Liz Fraser, 10th November 2009
A call comes in from Radio Cambridgeshire. Can I go on Antonia Brickell’s Drivetime show again, this time to comment on a story about what makes the ‘perfect mum’? This is like asking a six-year old boy if he would like to come to the MatchAttax factory. Of course I would like to comment on this! It’s the question I ask myself and write about every day in my books and columns. In fact, it’s the question ALL mothers ask themselves and worry about, approximately four thousand times a day.
The interview comes off the back of a survey done by a parenting website, which asked 3000 children aged between 6 and 15 ‘What makes the perfect mum?’ And whaddaya know?? A whopping 75% of them said that what they wanted most of all from their mum was for her to enjoy spending time with her children. That’s it. Time. And looking like you’re enjoying it. Could anything be less difficult??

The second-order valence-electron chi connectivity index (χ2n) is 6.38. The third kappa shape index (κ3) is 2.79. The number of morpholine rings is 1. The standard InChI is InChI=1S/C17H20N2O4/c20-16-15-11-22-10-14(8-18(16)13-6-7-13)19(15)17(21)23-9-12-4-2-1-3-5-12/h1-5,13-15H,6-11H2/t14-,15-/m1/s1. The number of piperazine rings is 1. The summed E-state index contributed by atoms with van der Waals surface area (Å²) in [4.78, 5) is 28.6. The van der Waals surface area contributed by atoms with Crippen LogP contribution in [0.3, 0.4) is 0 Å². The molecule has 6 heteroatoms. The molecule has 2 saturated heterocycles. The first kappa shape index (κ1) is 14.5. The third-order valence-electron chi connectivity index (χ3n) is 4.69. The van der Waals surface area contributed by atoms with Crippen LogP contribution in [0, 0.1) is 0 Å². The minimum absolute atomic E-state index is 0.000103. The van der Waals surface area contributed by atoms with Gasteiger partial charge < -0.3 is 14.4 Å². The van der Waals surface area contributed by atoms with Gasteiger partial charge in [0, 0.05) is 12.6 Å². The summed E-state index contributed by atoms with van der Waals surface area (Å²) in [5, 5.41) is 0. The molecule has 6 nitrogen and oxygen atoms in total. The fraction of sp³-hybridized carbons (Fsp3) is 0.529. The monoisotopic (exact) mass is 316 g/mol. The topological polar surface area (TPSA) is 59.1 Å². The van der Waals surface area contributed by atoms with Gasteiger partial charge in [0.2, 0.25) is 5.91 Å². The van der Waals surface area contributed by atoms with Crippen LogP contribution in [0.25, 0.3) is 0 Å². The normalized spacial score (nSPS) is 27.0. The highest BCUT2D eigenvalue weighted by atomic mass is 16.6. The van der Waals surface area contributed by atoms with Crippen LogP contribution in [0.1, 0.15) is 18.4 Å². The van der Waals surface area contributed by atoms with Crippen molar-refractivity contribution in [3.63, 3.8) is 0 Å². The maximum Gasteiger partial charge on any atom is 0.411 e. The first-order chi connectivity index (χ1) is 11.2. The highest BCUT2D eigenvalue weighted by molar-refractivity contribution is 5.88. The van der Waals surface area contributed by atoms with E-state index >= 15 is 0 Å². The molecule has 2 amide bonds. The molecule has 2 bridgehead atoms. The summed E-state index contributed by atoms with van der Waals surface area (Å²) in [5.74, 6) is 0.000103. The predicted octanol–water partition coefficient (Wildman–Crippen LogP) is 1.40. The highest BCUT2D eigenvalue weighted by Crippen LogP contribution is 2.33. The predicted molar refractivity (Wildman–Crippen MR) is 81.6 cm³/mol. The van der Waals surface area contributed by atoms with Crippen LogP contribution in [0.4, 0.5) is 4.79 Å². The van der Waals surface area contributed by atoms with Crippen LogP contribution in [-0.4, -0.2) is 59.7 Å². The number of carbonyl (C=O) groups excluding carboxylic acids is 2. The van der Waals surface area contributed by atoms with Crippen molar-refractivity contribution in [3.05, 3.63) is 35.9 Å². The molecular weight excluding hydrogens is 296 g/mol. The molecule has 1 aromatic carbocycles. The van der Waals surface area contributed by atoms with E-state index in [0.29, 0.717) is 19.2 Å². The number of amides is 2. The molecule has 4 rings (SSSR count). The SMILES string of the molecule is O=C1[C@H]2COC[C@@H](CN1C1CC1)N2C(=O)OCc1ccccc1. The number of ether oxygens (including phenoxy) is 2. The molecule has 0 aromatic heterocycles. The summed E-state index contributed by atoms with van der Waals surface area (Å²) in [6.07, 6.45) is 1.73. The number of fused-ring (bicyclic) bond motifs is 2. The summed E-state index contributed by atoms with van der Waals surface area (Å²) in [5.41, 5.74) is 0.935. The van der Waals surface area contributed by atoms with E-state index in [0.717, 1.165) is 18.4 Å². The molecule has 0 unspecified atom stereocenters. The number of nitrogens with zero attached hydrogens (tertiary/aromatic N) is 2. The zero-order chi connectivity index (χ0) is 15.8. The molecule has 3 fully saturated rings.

Well, yes it could, because the way most of us live, time is as rare as a smile on Victoria Beckham’s face. We are time poor, and, these days, cash poor to boot, and the people who are suffering the most are the poor little blighters who need our time the most: les enfants.
The results of this survey, somewhat obvious though they might seem, are worth taking a pause to reflect on. Sure, the kids were given some pretty out-dated things to choose from (‘makes homemade cakes’ – 65%. Wowzers, I’d better get the apron out…Or my favourite: ‘likes getting dirty in the garden’ – 41%, though I suspect this was filled in by the dads), and there was no ‘gives me loads of dosh and lets me eat sweets whenever I like’ option. And of course if you ask a kid if a perfect mum should let them watch more telly, all but the goodiest of two shoes out there will put two ticks in that box – and a healthy 71% of the those asked were honest enough to do so. But all of that aside, the results surely tell us all something we should take note of.